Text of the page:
Tuesday, January 11, 2011


"I would rather have a mind opened by wonder than one closed by belief."  Gerry Spence ("How to Argue and Win Every Time")

What a great quote.  Very thought provoking.  Of course, as an ExMormon, it brings up a slew of thoughts about the many ridiculous things I was told to believe "by faith" over my 52 years as a Mormon.  "Just believe."  In fact, that is what my very TBM father always told me when I was growing up and would ask him questions about certain doctrines taught by the Mormon Church - like Blacks being denied the Priesthood, differing versions of the First Vision, why polygamy and polyandry were okay, and other questionable Mormon teachings and doctrines.  When I questioned certain things about what the church teaches, if I didn't instantly accept what he would tell me, he would say, "Well, you better believe it because it's true."  Case closed. 

My father was very good at shutting me down - like when I would tell him I felt a certain way, and he would tell me, "Well, don't feel that way."  Very helpful.  As I got older, and I continued to question things, he told me that my "liberal thinking was going to get me into trouble one day."  I guess he was right - at least as far as TBMs are concerned.  Lucky for him, I didn't discover the real truth behind polygamy, or the fact that polyandry was also practiced by both Joseph Smith and Brigham Young as well as some others, until after my father passed away.  But then, because he was so pious and dogmatic about the whole thing, I never told him that I had left the church in 2004-2005, which was 2 years before he passed away at the age of 92.  And of course, I never told him that I had been excommunicated in 2002 because I knew what he would say (like I was going to HELL).  Since he passed away, I have thought about several conversations I wish I had undertaken with him before he was gone - but then again, as I said, he was very pious and dogmatic about Mormonism, so it probably wouldn't have done any good, and may have actually driven a wedge between us.   

To my detriment, when I was younger I never carried my questioning far enough.  In the end, I always buckled under and tried to accept it all by faith.  I believed what "they" said, believing that the problem was me - that if I prayed more, studied the scriptures more, and was a better person, it would all become clear.  Yes, the problem was ME and not the ridiculous doctrines and teachings.  It amazes me now that I was able to "accept" it all for so long.  But then, I was truly a Mormon Slave, which is very typical of so many Mormons - and unfortunately, it was true of me as well for a very, very long time.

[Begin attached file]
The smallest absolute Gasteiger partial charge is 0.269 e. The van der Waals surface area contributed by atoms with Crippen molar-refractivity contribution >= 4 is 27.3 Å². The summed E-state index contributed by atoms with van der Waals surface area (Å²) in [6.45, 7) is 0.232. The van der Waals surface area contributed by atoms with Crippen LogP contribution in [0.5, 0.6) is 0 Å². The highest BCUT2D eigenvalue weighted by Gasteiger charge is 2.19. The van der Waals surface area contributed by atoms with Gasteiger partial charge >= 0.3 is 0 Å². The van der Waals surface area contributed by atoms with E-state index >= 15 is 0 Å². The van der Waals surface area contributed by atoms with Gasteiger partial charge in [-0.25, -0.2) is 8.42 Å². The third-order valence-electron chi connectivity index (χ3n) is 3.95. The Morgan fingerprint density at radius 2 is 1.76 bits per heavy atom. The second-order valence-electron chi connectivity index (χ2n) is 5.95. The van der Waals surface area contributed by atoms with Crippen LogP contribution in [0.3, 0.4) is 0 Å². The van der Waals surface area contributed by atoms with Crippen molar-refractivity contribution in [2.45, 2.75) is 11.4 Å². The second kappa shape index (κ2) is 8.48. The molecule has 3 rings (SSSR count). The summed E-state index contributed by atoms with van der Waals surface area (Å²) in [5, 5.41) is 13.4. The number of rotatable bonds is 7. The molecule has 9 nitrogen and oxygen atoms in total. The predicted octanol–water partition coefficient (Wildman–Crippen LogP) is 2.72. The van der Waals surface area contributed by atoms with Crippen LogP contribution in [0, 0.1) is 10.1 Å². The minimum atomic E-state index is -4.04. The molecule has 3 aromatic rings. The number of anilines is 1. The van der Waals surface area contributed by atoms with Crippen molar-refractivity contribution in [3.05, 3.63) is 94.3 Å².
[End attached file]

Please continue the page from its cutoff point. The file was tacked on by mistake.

In the long run, though, I continued to question the advisability of simply accepting things by faith.  Was I really supposed to do that?  Even things that have been proven false?  No, to me, when all the facts contradict what you are being told to believe by faith, it's not faith anymore but rather denial.  People whose minds are "closed by belief" are prone to simply accept what they are told - without questioning and without thinking.  In my opinion, that is very dangerous because it closes a person's mind off to the possibility that what they're clinging to is actually false. 

I'm so glad I finally realized that very important concept - and continued my questioning by actually starting to think, research, and analyze what I discovered.  Otherwise, I would probably still be grasping at straws and burying my head in the sand, like so many Mormons do so well.  And being a Mormon Slave.

In this day and age of the internet, though, things have become much more accessible.  So to paraphase a popular "Mormon" scripture, "If any of you lack wisdom, let him ask of Google."

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